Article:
Summary judgment is proper if "the movant shows that there is no genuine dispute as to any material fact and the movant is entitled to judgment as a matter of law." Fed.R.Civ.P. 56(a). Summary judgment is to be granted cautiously, with due respect for a party's right to have its factually grounded claims and defenses tried to a jury. Celotex Corp. v. Catrett, 477 U.S. 317, 327 (1986); Anderson v. Liberty Lobby, Inc., 477 U.S. 242, 255 (1986). The court must view the facts and draw inferences in the manner most favorable to the non-moving party. United States v. Diebold, Inc., 369 U.S. 654, 655 (1992); Chevron Corp. v. Pennzoil Co., 974 F.2d 1156, 1161 (9th Cir. 1992). The moving party bears the initial burden of demonstrating the absence of a genuine issue of material fact for trial, but it need not disprove the other party's case. Celotex, 477 U.S. at 323. When the non-moving party bears the burden of proving the claim or defense, the moving party can meet its burden by pointing out that the non-moving party has failed to present any genuine issue of material fact as to an essential element of its case. See Musick v. Burke, 913 F.2d 1390, 1394 (9th Cir. 1990).

Once the moving party meets its burden, the burden shifts to the opposing party to set out specific material facts showing a genuine issue for trial. See Liberty Lobby, 477 U.S. at 248-49. A "material fact" is one which "might affect the outcome of the suit under the governing law...." Id. at 248. A party cannot create a genuine issue of material fact simply by making assertions in its legal papers. S.A. Empresa de Viacao Aerea Rio Grandense v. Walter Kidde & Co., Inc., 690 F.2d 1235, 1238 (9th Cir. 1982). Rather, there must be specific, admissible evidence identifying the basis for the dispute. Id. The court need not "comb the record" looking for other evidence; it is only required to consider evidence set forth in the moving and opposing papers and the portions of the record cited therein. Fed.R.Civ.P. 56(c)(3); Carmen v. S.F. Unified Sch. Dist., 237 F.3d 1026, 1029 (9th Cir. 2001). The Supreme Court has held that "[t]he mere existence of a scintilla of evidence... will be insufficient; there must be evidence on which the jury could reasonably find for [the opposing party]." Liberty Lobby, 477 U.S. at 252.


Alere contends that it is entitled to summary judgment as to each of Billal's claims.

A. Billal's First Claim for Disability Discrimination under the FEHA

The FEHA prohibits employment discrimination on the basis of "physical disability, mental disability, [and] medical condition." Cal. Gov't Code § 12940(a). In order to prevail on her claim for disability discrimination, Billal "must show that [she] suffered from a disability, was otherwise qualified to do [her] job, and was subjected to adverse employment action because of [her] disability.'" Malais v. Los Angeles City Fire Dep't, 150 Cal.App.4th 350, 356 (2007).

Billal's disability discrimination claim is subject to the burden-shifting framework of McDonnell Douglas Corp. v. Green, 411 U.S. 792 (1973). Guz v. Bechtel Nat. Inc., 24 Cal.4th 317, 354 (2000) ("California has adopted the three-stage burden-shifting test established by the United States Supreme Court for trying claims of discrimination, including age discrimination, based on a theory of disparate treatment."). "Under this analysis, [Billal] must first establish a prima facie case of employment discrimination." Hawn v. Executive Jet Mgmt., Inc., 615 F.3d 1151, 1155 (9th Cir. 2010). To establish a prima facie case, Billal must provide evidence that: (1) she was a member of a protected class; (2) she was performing competently in the position she held; (3) she suffered an adverse employment action; and (4) some other circumstances suggest discriminatory motive. Guz, 24 Cal.4th at 355. If Billal establishes a prima facie case, the burden of production shifts to Alere to articulate a "legitimate, nondiscriminatory reason for the challenged action." Hawn, 615 F.3d at 1155 (internal quotation marks omitted). Once Alere meets this burden, Billal must demonstrate either that Alere's showing was insufficient or that there was a genuine dispute of fact material to Alere's showing. Lucent Technologies, Inc., 642 F.3d at 746. Billal may satisfy her burden by "produc[ing] substantial responsive evidence that the employer's showing was untrue or pretextual." Id. (alteration in original).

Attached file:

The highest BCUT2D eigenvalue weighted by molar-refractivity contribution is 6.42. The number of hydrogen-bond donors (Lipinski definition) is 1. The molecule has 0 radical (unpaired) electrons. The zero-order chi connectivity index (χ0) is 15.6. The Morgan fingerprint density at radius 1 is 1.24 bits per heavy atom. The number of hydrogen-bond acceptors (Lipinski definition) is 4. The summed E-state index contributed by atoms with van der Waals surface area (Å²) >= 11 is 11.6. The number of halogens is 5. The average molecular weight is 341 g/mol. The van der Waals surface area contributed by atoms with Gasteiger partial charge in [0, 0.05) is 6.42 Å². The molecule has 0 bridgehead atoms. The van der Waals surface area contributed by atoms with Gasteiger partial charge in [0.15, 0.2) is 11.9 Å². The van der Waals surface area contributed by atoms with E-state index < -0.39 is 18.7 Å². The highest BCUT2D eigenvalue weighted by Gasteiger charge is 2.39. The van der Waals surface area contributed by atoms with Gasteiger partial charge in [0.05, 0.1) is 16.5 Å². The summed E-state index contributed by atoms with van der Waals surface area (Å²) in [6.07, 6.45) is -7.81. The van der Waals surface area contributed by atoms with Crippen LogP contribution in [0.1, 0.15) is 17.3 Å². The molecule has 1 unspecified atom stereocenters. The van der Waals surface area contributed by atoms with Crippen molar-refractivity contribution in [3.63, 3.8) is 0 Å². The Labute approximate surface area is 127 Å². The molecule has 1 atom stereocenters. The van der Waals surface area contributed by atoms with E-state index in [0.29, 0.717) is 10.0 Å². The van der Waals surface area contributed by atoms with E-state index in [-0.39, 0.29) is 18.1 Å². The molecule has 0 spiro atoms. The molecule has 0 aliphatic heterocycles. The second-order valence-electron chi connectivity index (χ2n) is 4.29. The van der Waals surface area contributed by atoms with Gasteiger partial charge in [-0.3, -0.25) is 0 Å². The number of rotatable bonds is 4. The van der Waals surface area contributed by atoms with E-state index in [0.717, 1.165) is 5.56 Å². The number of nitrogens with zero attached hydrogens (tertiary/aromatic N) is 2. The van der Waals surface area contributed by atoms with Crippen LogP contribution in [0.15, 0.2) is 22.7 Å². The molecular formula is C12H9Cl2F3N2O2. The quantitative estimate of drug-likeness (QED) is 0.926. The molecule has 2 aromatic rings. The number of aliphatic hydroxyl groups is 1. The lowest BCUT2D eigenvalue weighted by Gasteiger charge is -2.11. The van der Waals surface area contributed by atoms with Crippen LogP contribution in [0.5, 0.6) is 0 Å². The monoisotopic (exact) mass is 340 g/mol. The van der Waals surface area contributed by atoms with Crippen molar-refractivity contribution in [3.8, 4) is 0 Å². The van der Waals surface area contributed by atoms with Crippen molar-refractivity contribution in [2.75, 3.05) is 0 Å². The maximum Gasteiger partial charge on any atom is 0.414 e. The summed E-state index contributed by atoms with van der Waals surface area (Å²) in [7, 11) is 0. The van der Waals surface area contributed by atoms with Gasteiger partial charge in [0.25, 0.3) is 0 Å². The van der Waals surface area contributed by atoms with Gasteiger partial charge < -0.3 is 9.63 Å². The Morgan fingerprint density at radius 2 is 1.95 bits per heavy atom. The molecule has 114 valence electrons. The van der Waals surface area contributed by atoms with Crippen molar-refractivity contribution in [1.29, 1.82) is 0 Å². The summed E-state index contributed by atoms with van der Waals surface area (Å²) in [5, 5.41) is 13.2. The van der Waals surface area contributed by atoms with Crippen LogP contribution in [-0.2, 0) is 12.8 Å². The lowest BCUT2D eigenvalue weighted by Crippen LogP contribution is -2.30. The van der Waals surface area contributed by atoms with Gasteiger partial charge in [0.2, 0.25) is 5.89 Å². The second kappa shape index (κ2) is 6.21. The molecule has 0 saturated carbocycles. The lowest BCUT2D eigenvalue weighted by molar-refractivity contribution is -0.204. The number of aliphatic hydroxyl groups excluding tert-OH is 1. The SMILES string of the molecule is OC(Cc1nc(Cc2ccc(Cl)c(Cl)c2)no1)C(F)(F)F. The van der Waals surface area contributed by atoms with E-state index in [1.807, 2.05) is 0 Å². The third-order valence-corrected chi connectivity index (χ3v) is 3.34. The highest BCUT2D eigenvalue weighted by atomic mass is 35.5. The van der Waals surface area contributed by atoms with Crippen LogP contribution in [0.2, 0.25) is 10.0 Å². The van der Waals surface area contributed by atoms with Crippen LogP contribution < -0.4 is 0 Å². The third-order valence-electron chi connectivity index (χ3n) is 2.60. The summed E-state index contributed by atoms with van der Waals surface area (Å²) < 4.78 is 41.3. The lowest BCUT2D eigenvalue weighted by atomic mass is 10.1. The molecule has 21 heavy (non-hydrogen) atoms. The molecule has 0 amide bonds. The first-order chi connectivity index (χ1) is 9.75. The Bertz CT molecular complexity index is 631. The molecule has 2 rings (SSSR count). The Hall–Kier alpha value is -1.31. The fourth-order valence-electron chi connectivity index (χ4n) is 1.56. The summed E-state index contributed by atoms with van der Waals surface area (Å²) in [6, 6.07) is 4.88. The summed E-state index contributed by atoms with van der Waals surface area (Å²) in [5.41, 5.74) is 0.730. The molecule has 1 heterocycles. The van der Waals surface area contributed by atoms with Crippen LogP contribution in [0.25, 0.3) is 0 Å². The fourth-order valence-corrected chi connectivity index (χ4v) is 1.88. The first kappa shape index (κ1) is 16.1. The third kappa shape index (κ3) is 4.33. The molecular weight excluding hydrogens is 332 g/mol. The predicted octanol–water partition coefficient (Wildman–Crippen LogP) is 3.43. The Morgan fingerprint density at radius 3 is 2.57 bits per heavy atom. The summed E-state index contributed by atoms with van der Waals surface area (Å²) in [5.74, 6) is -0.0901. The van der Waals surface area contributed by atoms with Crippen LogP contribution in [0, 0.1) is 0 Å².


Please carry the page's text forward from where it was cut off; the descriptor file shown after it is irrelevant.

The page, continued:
Alere argues that Billal cannot make a prima facie case of discrimination because she cannot show circumstances suggesting discriminatory motive. Alere's Memorandum of Points and Authorities ("Mem.") (Dkt. 33-1) at 14:18-26. The Court disagrees.

The timing of Billal's termination supports a prima facie case. Billal was terminated while on disability leave, just before her scheduled return to work. Additionally, Billal submitted Garcia's August 14, 2013 email, in which Garcia expressed feeling "bitter" apparently about not having adequate staffing help because members of her team were out on disability leave. The email identified the medical condition for which Billal was taking leave (i.e., severe asthma). Although the Court agrees with Alere that Garcia's email does not suggest animus directed at Billal, the email may support a conclusion that Garcia generally viewed employees taking disability leave negatively. Billal's evidence, though not conclusive, is sufficient to make a prima facie case.